Pass Me the Blog, Please

I'm often asked, "How in the world did you find THAT?" The answer, quite often, is by searching through blogs, the web's equivalent of a sophisticated early warning system.

Before we describe blogs and how they can be useful for a searcher, let's first look at where they came from. From the get-go, the web was designed as a participatory, interactive medium. Web creator Tim Berners-Lee envisioned an environment where all users were capable of both reading and publishing documents. But in the early days, server space was scarce and expensive. It was a challenge for most people to put their work online.

The advent of "community" sites like Geocities and Angelfire changed that, providing free server space for people to publish web pages. But this first wave of the "writeable web" was somewhat limited by available publishing tools. You had the choice of using a simplistic editor provided by the free service, or using your own HTML editor, but this required both knowledge and a certain degree of skill.

The second wave of the writeable web began with the emergence of "web logs," pages of commentary that were frequently updated by their owners. Web logs, or "blogs" as they have come to be known, were less like traditional web sites and more like running commentaries on the current state of the web.

According to Jorn Barger, a blog pioneer who wrote what many consider to be the definitive FAQ on blogs, "A weblog (sometimes called a blog or a newspage or a filter) is a webpage where a weblogger (sometimes called a blogger, or a pre-surfer) 'logs' all the other webpages she finds interesting."

Blogs captured the imagination of the web community, and they began proliferate like crazy. It was only a matter of time before entrepreneurs built tools and sites to facilitate the creation and maintainence of blogs. Blogspot and Blogger are two of the largest of these services.

Today there are literally thousands of blogs on the web. While many are little more than online diaries, others are produced by people who are constantly scouring the web looking for useful sites and information. A blog written by a specialist in a particular field can serve as an excellent "radar" that can rival or even outdo expensive online alerting services.

Many blogs are also useful for competitive intelligence research. Searching blogs for the names of companies or business people can often reveal some terrific scuttlebutt that you probably won't find anywhere else.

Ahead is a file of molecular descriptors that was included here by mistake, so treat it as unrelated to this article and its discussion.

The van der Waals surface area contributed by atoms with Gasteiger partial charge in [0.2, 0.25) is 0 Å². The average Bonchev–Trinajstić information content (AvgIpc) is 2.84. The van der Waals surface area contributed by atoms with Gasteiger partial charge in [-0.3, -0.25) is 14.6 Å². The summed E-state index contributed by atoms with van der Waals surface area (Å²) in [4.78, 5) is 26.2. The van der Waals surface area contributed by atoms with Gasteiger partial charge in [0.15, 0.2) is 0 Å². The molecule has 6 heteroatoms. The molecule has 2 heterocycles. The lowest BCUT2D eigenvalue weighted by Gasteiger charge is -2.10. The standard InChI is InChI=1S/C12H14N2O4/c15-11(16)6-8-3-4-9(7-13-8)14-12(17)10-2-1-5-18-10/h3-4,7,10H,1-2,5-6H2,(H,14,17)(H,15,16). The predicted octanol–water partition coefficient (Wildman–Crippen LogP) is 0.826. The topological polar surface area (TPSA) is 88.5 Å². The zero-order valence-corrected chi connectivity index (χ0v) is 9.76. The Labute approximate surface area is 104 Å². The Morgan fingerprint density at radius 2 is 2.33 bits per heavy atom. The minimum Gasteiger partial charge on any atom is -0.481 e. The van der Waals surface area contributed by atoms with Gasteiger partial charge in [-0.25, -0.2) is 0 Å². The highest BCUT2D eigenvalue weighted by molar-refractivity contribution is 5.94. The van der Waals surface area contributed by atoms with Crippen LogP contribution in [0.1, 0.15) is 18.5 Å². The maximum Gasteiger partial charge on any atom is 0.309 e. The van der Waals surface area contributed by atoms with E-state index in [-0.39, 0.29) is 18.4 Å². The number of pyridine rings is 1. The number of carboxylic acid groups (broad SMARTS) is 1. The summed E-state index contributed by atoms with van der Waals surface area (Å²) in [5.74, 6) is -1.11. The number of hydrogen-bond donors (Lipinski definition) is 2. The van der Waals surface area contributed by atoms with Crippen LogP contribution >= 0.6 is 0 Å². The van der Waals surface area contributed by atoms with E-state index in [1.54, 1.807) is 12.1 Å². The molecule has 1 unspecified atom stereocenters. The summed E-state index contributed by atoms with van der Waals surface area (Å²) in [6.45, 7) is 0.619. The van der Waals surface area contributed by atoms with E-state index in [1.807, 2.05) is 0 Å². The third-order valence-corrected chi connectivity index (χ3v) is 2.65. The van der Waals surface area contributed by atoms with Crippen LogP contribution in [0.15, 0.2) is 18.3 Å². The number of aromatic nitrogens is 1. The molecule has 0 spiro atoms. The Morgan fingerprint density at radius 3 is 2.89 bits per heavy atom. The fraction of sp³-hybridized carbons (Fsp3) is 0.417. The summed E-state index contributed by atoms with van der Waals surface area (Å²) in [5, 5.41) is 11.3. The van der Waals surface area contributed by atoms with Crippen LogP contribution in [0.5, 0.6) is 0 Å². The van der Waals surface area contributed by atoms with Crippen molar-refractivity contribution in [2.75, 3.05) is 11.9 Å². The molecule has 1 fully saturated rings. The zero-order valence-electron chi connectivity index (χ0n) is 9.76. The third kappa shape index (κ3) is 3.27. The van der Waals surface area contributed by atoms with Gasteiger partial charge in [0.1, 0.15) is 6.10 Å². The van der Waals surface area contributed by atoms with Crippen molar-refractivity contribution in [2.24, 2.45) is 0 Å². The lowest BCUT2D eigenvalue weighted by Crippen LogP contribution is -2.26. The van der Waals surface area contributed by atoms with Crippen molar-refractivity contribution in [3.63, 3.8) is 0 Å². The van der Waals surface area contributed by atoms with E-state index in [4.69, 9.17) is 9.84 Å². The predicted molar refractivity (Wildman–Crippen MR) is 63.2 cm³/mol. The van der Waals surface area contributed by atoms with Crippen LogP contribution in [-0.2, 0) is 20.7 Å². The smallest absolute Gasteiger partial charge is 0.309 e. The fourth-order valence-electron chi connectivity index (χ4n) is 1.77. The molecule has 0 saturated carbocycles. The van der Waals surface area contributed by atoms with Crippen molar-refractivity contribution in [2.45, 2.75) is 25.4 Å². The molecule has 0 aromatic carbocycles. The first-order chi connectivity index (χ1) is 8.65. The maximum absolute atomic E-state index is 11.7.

Traditional search engines can include blogs in their indices, but because blogs tend to change frequently and cover a variety of topics, they typically rank poorly and will rarely turn up in search results. If you're interested in finding information in blogs, you have two alternatives.

The first is to find a blog that interests you, and see which other blogs the author links to. There's a healthy sense of community and competition among bloggers. You'll see the more popular blogs linked on many other blog sites. This is an informal way of assessing which blogs are worth your time.

The other way is to use a blog-specific search engine or directory. The links below point to several of the better blog search services on the web; the ODP has an extensive list of others if you really want to take the plunge into the world of blogdom.
The big kahuna of free weblog publishing tools and services. Though their directory is searchable, the site is most useful for its free weblog creation tool and companion publishing site, Blogspot.

BlogHop is a directory of more than 8,300 blogs, rated for "quality" by other BlogHop users.

Eatonweb Portal
A searchable directory of nearly 2,300 blogs, sortable by new additions, alphabetically, categorically, or filtered for non-English blogs only.

Bird on a Wire
A smallish blog directory, but organized by geographic location, with clickable links displayed on a map of the United States.

Linkwatcher is a system designed to publicize and monitor weblogs. It visits all the blogs it knows about once every hour, updates the search engine, and determines whether each blog has changed. You can either search by keyword, or scan the list of the most recently updated blogs.

Weblog Resources FAQ
Jorn Barger's page of Weblog information, a bit out of date but still worth a look.

Open Directory Project Web Logs Meta List
ODP's list of blog directories, portals, and other sites useful for searching for information in blogs.

Search Headlines

NOTE: Article links often change. In case of a bad link, use the publication's search facility, which most have, and search for the headline.

About the author

Chris Sherman is a frequent contributor to several information industry journals. He's written several books, including The McGraw-Hill CD ROM Handbook and The Invisible Web: Uncovering Information Sources Search Engines Can't See, co-authored with Gary Price. Chris has written about search and search engines since 1994, when he developed online searching tutorials for several clients. From 1998 to 2001, he was's Web Search Guide.